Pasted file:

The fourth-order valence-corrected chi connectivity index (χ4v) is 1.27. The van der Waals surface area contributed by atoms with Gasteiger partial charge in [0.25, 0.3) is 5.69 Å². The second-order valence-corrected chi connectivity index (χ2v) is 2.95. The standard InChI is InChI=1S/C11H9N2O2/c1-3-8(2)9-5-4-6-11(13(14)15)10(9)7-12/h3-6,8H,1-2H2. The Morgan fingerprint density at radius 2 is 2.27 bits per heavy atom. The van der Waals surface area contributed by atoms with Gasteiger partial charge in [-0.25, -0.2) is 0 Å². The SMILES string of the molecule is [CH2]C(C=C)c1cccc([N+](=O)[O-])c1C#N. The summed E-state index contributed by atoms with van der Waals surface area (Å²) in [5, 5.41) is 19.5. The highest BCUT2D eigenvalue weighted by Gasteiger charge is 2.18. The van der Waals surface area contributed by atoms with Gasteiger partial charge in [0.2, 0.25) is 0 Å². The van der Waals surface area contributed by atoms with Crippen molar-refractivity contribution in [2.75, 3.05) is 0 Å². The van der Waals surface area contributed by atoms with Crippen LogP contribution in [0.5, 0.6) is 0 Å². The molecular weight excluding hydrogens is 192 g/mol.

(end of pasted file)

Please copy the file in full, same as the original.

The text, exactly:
The fourth-order valence-corrected chi connectivity index (χ4v) is 1.27. The van der Waals surface area contributed by atoms with Gasteiger partial charge in [0.25, 0.3) is 5.69 Å². The second-order valence-corrected chi connectivity index (χ2v) is 2.95. The standard InChI is InChI=1S/C11H9N2O2/c1-3-8(2)9-5-4-6-11(13(14)15)10(9)7-12/h3-6,8H,1-2H2. The Morgan fingerprint density at radius 2 is 2.27 bits per heavy atom. The van der Waals surface area contributed by atoms with Gasteiger partial charge in [-0.25, -0.2) is 0 Å². The SMILES string of the molecule is [CH2]C(C=C)c1cccc([N+](=O)[O-])c1C#N. The summed E-state index contributed by atoms with van der Waals surface area (Å²) in [5, 5.41) is 19.5. The highest BCUT2D eigenvalue weighted by Gasteiger charge is 2.18. The van der Waals surface area contributed by atoms with Gasteiger partial charge in [0.2, 0.25) is 0 Å². The van der Waals surface area contributed by atoms with Crippen molar-refractivity contribution in [2.75, 3.05) is 0 Å². The van der Waals surface area contributed by atoms with Crippen LogP contribution in [0.5, 0.6) is 0 Å². The molecular weight excluding hydrogens is 192 g/mol.